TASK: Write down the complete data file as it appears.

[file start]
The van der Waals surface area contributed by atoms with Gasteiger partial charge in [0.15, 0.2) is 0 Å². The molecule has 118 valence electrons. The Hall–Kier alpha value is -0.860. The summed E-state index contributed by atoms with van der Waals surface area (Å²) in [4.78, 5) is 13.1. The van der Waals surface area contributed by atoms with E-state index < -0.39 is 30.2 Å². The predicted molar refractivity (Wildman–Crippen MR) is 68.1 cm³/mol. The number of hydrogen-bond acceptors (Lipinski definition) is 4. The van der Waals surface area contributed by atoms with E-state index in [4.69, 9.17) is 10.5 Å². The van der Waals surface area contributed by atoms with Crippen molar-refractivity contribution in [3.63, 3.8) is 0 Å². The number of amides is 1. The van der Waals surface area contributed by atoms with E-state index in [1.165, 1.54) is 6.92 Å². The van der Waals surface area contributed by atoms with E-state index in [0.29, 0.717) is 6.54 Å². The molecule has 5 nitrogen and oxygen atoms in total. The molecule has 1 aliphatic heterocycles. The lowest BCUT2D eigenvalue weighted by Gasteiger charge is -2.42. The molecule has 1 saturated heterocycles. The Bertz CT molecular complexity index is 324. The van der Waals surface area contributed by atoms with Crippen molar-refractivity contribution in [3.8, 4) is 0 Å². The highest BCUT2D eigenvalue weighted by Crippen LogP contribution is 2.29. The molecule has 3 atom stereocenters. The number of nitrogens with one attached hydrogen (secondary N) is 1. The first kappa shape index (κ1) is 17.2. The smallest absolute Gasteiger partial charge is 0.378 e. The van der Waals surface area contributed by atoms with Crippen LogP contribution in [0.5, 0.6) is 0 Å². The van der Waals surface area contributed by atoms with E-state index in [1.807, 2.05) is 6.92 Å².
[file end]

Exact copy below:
The van der Waals surface area contributed by atoms with Gasteiger partial charge in [0.15, 0.2) is 0 Å². The molecule has 118 valence electrons. The Hall–Kier alpha value is -0.860. The summed E-state index contributed by atoms with van der Waals surface area (Å²) in [4.78, 5) is 13.1. The van der Waals surface area contributed by atoms with E-state index < -0.39 is 30.2 Å². The predicted molar refractivity (Wildman–Crippen MR) is 68.1 cm³/mol. The number of hydrogen-bond acceptors (Lipinski definition) is 4. The van der Waals surface area contributed by atoms with E-state index in [4.69, 9.17) is 10.5 Å². The van der Waals surface area contributed by atoms with Crippen molar-refractivity contribution in [3.63, 3.8) is 0 Å². The number of amides is 1. The van der Waals surface area contributed by atoms with E-state index in [1.165, 1.54) is 6.92 Å². The van der Waals surface area contributed by atoms with E-state index in [0.29, 0.717) is 6.54 Å². The molecule has 5 nitrogen and oxygen atoms in total. The molecule has 1 aliphatic heterocycles. The lowest BCUT2D eigenvalue weighted by Gasteiger charge is -2.42. The molecule has 1 saturated heterocycles. The Bertz CT molecular complexity index is 324. The van der Waals surface area contributed by atoms with Crippen molar-refractivity contribution in [3.8, 4) is 0 Å². The highest BCUT2D eigenvalue weighted by Crippen LogP contribution is 2.29. The molecule has 3 atom stereocenters. The number of nitrogens with one attached hydrogen (secondary N) is 1. The first kappa shape index (κ1) is 17.2. The smallest absolute Gasteiger partial charge is 0.378 e. The van der Waals surface area contributed by atoms with Crippen LogP contribution in [0.5, 0.6) is 0 Å². The van der Waals surface area contributed by atoms with E-state index in [1.807, 2.05) is 6.92 Å².